Ebook (pdf) format only: $10.00

I think you will find both books very helpful!


Carol Topp, CPA
HomeschoolCPA.com
Helping Homeschool Leaders

End of Year Tasks for Nonprofit Homeschool Groups

Happy New Year! In the new and out with the old.

But wait! Not so fast!

There are several tasks a nonprofit homeschool group needs to do to finish out the prior year before forging ahead.

1. Wage Form W-2 to employees by January 31st:  Your treasurer should furnish Form W-2 to employees who worked for your organization during the past year by Jan 31st.
The cover sheet for the W-2s, called a transmittal form W-3 transmittal form is due the end of January as well.

2. Independent Contractor Form 1099-MISC are also due January 31. Provide a Form 1099-MISC to individuals paid $600 or more in 2019 for performing a service for your nonprofit. Like the W-2s, the 1099s have a cover page, Form 1096 transmittal form that is also due by Jan 31st.

In 2020, the IRS will be replacing the 1099-MISC for non-employee compensation with a separate form called 1099-NEC. It will be used in early 2021 to report 2020 payments to independent contractors. Click here to see the IRS draft.

PaperW-2s and 1099-MISCs are a nuisance to fill in and mail, so do what I do and file online.
I used a service called Yearli.com for years. They are fast, easy and inexpensive.
Check them out! https://mbsy.co/rzrbp
Using this link gets you a 15% discount and (full disclosure) I make a small commission.

The start of a new year is a great time to determine if your workers should be classified as an employee or independent contractor.

Worker misclassification is a serious issue and can cause significant financial hardship and has caused several businesses to close. Penalties for misclassifying a worker as an independent contractor are very stiff and strictly enforced so now is a good of time to make sure every one of your workers are properly classified. Read more here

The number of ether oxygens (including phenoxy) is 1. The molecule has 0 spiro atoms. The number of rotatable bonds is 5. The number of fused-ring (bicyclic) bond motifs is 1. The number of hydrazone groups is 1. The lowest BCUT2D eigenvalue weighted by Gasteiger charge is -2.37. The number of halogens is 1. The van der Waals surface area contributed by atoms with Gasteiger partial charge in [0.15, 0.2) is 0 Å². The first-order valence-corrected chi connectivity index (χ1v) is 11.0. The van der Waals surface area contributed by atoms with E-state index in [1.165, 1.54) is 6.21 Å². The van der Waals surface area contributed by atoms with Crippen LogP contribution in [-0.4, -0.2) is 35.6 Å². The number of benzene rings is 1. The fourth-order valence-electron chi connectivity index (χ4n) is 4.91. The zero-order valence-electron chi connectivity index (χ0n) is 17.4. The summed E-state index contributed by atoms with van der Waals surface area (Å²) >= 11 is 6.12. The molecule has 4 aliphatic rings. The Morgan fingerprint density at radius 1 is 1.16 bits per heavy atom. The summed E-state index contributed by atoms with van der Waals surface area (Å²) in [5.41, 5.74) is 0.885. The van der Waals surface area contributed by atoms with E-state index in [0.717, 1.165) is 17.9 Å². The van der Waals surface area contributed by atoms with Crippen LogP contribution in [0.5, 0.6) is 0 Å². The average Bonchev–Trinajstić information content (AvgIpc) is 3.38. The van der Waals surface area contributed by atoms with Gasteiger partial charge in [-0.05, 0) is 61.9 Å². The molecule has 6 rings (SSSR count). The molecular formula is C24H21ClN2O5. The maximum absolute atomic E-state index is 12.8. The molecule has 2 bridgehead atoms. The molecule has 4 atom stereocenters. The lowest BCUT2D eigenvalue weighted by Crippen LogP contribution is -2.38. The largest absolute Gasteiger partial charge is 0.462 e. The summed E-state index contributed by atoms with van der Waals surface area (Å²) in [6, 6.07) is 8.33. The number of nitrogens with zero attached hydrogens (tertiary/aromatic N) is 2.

My book Paying Workers in a Homeschool Organization will help to determine if a worker is an Independent Contractor or employee.

For more specific advice, I offer a Worker Classification Consultation.


3. Contribution statements for donations your nonprofit received in 2019. A donation is recorded when it is received even if you don’t deposit the check until the new year. The only exception to that rule is if you receive a check in the mail and the envelope is dated December 31st or before. You can count that as a donation in 2019.
Your contributions statements to donors should be mailed in January so donors can prepare their tax returns.

Those tasks will keep your treasurer (or hired bookkeeper) pretty busy in January!

If you’re needing bookkeeper, I recommend Mary Musick, CPA (inactive) and current homeschool mom. Mary runs a bookkeeping service and can help your homeschool nonprofit with bookkeeping and payroll. Her email is hfbkkpg@gmail.com.

Carol Topp, CPA
HomeschoolCPA.com
Helping Homeschool Leaders